Beware the rip or prepare to RIP

March 09, 2012

By Jim Hiney

COLLEGE STATION — The State of Texas is warning thousands of spring breakers to avoid traveling to Mexico because of increasing drug-related violence, but an equally dangerous threat lurks in the salty surf along the state’s popular beaches.

Nine out of 10 beachgoers cannot identify a rip current that is happening right in front of them, said Dr. Chris Houser, associate professor of geography at Texas A&M University, who received a grant from the Texas Sea Grant College Program to study the public’s perceptions of rip currents and identify ways to improve the ability of beach users to identify them.

A rip current is a horizontal current that moves perpendicular to the shore, frequently forming around man-made structures like jetties, piers and groins. It does not pull people under the water — it pulls them away from shore. At least 100 people die along the nation’s coasts and Great Lakes beaches each year when rip currents pull them offshore, where they are unable to keep themselves afloat and cannot swim to safety.

Rip currents are more likely to form when there are heavy surf conditions, which combine with human nature to increase the danger.

“People tend to gravitate to areas where the waves are less intense, but those also happen to be where rip currents are most prevalent,” Houser said, adding that most incidents involving people and rip currents happen around 4 p.m., “When you are sunbaked, tired and, in the case of adults, possibly affected by alcohol consumption.”

If you are caught in a rip current:

Remain calm to conserve energy and think clearly.

Don’t fight the current by trying to swim straight to shore.

Escape the current by swimming in a direction following the shoreline. When free of the current, swim at an angle — away from the current — toward shore.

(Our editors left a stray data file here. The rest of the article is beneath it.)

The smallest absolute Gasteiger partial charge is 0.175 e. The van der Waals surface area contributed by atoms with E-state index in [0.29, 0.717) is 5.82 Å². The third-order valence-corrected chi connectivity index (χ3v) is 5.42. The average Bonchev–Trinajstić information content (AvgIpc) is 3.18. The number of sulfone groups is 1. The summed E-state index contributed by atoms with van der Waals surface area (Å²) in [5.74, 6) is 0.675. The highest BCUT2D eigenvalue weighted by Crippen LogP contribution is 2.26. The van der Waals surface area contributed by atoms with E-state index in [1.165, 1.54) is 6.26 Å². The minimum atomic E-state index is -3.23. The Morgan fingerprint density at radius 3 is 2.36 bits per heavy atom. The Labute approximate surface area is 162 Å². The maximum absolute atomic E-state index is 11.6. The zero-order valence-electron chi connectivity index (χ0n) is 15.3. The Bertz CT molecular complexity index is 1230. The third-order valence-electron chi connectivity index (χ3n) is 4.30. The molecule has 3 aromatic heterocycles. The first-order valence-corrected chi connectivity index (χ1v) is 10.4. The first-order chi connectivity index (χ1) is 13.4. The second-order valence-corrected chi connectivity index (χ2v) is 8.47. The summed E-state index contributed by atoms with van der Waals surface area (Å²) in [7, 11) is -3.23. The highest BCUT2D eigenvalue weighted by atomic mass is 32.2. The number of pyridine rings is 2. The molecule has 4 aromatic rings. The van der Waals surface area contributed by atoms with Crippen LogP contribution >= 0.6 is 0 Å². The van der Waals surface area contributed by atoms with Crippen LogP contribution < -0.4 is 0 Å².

If you are unable to escape by swimming, float or tread water. When the current weakens, swim at an angle away from the current toward shore.

If you feel you will be unable to reach the shore, draw attention to yourself by facing the shore and calling or waving for help.

Signs of a possible rip current include a channel of churning, choppy water; an area with a noticeable difference in water color; a line of foam, seaweed or debris moving steadily seaward; and a break in the incoming wave pattern. However, some rip currents occur with no visible signs.

Many people have died trying to rescue rip current victims. If you see someone in trouble, get help from a lifeguard. If there is no lifeguard, yell instructions on how to escape the current, throw the victim something that floats and have someone call 9-1-1.

More information about rip currents is available from the National Oceanic and Atmospheric Administration (NOAA) at www.ripcurrents.noaa.gov. Posters and other printed materials in English and Spanish are also available by contacting Texas Sea Grant at sgpublications@tamu.edu.

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Texas Sea Grant is a unique partnership that unites the resources of the federal government, the State of Texas and universities across the state to create knowledge, tools, products and services that benefit the economy, the environment and the citizens of Texas. It is administered through the National Oceanic and Atmospheric Administration and is one of 33 university-based Sea Grant Programs around the country. Texas Sea Grant is a non-academic research center in the College of Geosciences at Texas A&M University. The program’s mission is to improve the understanding, wise use and stewardship of Texas coastal and marine resources.